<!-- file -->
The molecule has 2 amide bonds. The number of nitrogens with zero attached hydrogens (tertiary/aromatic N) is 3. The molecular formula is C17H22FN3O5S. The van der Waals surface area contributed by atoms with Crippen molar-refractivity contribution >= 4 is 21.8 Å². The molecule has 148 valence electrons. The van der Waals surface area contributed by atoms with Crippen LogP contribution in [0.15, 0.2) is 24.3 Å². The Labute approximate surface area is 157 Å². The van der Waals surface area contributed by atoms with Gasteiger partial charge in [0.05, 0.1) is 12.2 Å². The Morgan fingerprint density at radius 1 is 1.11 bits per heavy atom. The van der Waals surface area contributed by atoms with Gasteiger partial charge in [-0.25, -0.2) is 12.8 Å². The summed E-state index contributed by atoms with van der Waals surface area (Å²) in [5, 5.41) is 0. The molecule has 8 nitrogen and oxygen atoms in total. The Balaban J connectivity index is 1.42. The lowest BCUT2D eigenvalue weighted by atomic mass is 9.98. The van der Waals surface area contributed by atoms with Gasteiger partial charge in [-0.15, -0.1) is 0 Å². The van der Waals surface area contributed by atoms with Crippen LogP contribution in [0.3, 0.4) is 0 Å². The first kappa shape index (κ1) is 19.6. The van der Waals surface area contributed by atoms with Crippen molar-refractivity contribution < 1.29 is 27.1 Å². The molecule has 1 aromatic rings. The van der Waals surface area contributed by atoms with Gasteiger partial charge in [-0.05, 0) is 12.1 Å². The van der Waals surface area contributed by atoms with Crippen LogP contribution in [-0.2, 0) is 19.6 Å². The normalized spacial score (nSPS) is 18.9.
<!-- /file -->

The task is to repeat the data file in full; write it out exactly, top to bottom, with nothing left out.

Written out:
The molecule has 2 amide bonds. The number of nitrogens with zero attached hydrogens (tertiary/aromatic N) is 3. The molecular formula is C17H22FN3O5S. The van der Waals surface area contributed by atoms with Crippen molar-refractivity contribution >= 4 is 21.8 Å². The molecule has 148 valence electrons. The van der Waals surface area contributed by atoms with Crippen LogP contribution in [0.15, 0.2) is 24.3 Å². The Labute approximate surface area is 157 Å². The van der Waals surface area contributed by atoms with Gasteiger partial charge in [0.05, 0.1) is 12.2 Å². The Morgan fingerprint density at radius 1 is 1.11 bits per heavy atom. The van der Waals surface area contributed by atoms with Gasteiger partial charge in [-0.25, -0.2) is 12.8 Å². The summed E-state index contributed by atoms with van der Waals surface area (Å²) in [5, 5.41) is 0. The molecule has 8 nitrogen and oxygen atoms in total. The Balaban J connectivity index is 1.42. The lowest BCUT2D eigenvalue weighted by atomic mass is 9.98. The van der Waals surface area contributed by atoms with Gasteiger partial charge in [-0.15, -0.1) is 0 Å². The van der Waals surface area contributed by atoms with Crippen LogP contribution in [0.3, 0.4) is 0 Å². The first kappa shape index (κ1) is 19.6. The van der Waals surface area contributed by atoms with Crippen molar-refractivity contribution < 1.29 is 27.1 Å². The molecule has 1 aromatic rings. The van der Waals surface area contributed by atoms with Gasteiger partial charge in [-0.05, 0) is 12.1 Å². The van der Waals surface area contributed by atoms with Crippen LogP contribution in [-0.2, 0) is 19.6 Å². The normalized spacial score (nSPS) is 18.9.